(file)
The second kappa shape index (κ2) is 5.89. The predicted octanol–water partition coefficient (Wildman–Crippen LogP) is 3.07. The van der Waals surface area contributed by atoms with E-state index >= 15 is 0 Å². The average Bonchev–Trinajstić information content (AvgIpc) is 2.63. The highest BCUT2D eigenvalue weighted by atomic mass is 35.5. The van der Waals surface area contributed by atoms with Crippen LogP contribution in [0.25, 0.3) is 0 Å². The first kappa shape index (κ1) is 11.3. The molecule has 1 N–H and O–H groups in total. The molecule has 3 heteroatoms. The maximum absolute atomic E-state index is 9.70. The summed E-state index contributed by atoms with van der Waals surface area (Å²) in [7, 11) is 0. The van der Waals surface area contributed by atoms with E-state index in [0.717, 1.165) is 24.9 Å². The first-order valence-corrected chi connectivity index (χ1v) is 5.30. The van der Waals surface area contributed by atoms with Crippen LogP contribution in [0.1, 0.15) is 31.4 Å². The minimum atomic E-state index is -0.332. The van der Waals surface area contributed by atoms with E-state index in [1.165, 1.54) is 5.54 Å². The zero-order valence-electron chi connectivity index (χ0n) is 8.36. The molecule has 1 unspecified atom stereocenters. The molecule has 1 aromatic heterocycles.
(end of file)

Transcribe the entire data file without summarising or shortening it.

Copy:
The second kappa shape index (κ2) is 5.89. The predicted octanol–water partition coefficient (Wildman–Crippen LogP) is 3.07. The van der Waals surface area contributed by atoms with E-state index >= 15 is 0 Å². The average Bonchev–Trinajstić information content (AvgIpc) is 2.63. The highest BCUT2D eigenvalue weighted by atomic mass is 35.5. The van der Waals surface area contributed by atoms with Crippen LogP contribution in [0.25, 0.3) is 0 Å². The first kappa shape index (κ1) is 11.3. The molecule has 1 N–H and O–H groups in total. The molecule has 3 heteroatoms. The maximum absolute atomic E-state index is 9.70. The summed E-state index contributed by atoms with van der Waals surface area (Å²) in [7, 11) is 0. The van der Waals surface area contributed by atoms with E-state index in [0.717, 1.165) is 24.9 Å². The first-order valence-corrected chi connectivity index (χ1v) is 5.30. The van der Waals surface area contributed by atoms with Crippen LogP contribution in [0.1, 0.15) is 31.4 Å². The minimum atomic E-state index is -0.332. The van der Waals surface area contributed by atoms with E-state index in [1.165, 1.54) is 5.54 Å². The zero-order valence-electron chi connectivity index (χ0n) is 8.36. The molecule has 1 unspecified atom stereocenters. The molecule has 1 aromatic heterocycles.